When it comes to sleeves this season, designers are dabbling in the drama of amplified shapes inspired by bygone eras. Here, we trace the trend back to its glory days.
Sleeves that are voluminous above the elbow and taper to a fitted bodice date all the way back to the 1800s. Referred to as either “mutton”, “gigot” or “bulbous” sleeves, the style was popularised by the biggest influencer of the time, Queen Victoria herself. It was a silhouette that symbolised luxury and complemented the equally puffy nature of skirts and elaborate headdresses. In fact, some outfits were so lavish that women had to enter rooms sideways.
Cristóbal Balenciaga has always been known for strong, sculptured and dramatic looks. In the 1950s, the Spanish designer was credited with spearheading a change in fashion for women of the mid-twentieth century, in large part thanks to his “melon” sleeves. This creation embraced the proportions of the Victorian era, adding sophisticated, clean and monochromatic updates.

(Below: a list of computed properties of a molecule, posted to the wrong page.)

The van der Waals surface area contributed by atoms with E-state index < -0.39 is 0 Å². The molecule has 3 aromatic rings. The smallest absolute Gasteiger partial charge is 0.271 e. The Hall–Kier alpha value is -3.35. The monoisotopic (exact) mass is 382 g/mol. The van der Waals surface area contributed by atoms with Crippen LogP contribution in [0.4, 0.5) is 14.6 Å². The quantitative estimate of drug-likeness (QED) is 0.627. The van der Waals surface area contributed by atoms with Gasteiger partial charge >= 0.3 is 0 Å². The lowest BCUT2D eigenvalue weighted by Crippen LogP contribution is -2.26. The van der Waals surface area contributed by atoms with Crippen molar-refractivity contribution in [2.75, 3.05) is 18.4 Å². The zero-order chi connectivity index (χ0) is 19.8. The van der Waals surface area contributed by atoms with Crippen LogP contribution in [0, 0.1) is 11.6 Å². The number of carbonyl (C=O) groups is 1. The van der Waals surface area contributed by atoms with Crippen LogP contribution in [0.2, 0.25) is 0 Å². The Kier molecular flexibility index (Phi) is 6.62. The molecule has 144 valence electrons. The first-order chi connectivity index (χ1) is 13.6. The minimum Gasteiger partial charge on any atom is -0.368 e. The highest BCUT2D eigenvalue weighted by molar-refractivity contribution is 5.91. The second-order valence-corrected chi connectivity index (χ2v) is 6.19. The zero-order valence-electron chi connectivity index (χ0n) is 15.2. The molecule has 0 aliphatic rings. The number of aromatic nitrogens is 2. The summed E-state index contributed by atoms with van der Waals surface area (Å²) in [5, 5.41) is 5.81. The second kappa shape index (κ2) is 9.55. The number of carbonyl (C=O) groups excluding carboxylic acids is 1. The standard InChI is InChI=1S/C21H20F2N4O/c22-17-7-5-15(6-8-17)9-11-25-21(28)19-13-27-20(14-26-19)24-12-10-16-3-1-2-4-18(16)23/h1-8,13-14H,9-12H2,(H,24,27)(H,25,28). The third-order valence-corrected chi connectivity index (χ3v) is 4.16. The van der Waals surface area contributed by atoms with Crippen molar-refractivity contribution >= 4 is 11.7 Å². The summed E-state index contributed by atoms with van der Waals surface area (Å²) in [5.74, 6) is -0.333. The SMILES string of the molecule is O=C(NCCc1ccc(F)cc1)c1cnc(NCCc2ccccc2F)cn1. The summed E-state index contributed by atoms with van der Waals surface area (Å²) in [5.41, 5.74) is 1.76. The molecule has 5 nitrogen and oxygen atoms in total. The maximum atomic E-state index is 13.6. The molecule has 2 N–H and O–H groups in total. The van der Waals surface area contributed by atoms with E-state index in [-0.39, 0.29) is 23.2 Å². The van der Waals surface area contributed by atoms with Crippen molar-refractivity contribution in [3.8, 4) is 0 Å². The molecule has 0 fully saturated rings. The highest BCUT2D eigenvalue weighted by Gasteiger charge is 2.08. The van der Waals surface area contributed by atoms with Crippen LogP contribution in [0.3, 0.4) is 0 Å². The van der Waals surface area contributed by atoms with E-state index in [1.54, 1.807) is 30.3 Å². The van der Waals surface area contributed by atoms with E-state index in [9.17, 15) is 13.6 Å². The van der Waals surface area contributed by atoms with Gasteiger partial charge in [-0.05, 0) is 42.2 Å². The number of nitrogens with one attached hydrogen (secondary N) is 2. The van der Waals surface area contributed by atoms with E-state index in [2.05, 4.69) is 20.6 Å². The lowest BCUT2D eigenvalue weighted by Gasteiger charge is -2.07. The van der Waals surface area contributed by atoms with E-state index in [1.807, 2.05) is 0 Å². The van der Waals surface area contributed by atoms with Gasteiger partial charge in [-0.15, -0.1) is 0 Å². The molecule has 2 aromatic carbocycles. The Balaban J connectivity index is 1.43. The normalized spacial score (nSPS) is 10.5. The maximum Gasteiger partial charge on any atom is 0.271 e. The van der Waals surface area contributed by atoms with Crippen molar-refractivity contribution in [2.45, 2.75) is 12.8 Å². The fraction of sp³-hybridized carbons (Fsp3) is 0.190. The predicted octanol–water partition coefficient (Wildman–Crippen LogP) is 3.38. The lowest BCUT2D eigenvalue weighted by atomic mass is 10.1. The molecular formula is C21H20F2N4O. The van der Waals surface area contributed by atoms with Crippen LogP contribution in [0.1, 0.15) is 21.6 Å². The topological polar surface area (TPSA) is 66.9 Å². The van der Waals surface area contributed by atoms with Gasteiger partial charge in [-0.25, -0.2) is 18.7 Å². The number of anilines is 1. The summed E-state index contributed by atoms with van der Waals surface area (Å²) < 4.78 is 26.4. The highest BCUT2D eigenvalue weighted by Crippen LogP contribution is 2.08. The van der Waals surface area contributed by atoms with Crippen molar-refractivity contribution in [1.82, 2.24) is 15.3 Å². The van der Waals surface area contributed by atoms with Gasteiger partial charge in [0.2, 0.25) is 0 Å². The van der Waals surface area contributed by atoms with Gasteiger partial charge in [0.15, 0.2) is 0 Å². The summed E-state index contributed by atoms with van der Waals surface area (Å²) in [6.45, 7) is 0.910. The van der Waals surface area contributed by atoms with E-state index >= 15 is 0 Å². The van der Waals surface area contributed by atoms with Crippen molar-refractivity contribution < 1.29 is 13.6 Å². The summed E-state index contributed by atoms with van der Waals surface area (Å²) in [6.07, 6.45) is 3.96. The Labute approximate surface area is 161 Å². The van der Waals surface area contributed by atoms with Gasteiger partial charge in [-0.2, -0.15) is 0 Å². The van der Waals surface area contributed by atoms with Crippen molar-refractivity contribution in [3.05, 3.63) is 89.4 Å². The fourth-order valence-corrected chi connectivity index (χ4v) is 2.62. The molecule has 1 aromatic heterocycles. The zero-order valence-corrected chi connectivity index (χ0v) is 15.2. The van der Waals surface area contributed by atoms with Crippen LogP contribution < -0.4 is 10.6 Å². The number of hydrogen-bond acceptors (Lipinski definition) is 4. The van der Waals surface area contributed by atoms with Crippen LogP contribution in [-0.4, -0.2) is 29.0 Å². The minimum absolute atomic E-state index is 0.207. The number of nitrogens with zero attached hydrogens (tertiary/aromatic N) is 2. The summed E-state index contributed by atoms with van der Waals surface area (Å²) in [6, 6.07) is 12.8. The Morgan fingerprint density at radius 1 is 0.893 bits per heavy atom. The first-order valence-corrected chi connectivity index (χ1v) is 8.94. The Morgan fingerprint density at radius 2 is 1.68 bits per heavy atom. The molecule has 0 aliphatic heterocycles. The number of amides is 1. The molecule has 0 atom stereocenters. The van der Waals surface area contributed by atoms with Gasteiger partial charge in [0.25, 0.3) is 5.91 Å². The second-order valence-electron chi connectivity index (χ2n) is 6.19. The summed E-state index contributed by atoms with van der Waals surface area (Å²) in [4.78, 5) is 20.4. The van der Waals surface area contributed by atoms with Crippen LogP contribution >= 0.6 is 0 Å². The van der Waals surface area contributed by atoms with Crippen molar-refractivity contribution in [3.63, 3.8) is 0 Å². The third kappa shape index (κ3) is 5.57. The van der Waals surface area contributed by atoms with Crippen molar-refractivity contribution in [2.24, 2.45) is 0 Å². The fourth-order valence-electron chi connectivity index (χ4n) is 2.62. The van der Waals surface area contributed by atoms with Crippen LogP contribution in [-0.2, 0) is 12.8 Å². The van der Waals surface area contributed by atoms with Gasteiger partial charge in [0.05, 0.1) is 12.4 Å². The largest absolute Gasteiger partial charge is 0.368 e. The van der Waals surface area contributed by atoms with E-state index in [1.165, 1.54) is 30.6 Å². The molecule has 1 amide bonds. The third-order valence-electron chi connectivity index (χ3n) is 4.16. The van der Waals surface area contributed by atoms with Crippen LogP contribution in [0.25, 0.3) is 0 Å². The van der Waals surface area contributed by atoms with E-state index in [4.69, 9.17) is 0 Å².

If Autumn Winter 2020 runways have shown us anything, it’s that, going forward, sleeves are still looking back. LOEWE references nostalgic shapes with sleeves that nip in over elbows for a glove-like effect; at Zimmermann, mutton sleeves accentuate pretty printed dresses; and at Fendi, cosy billow-sleeve sweaters tighten over knuckles. Let’s also not forget Balenciaga whose extravagant sleeves hang from shirts like capes—that’s our kind of arm candy.
Ready to add a dose of drama to your own wardrobe? Shop Lane Crawford’s edit of exaggerated sleeves below.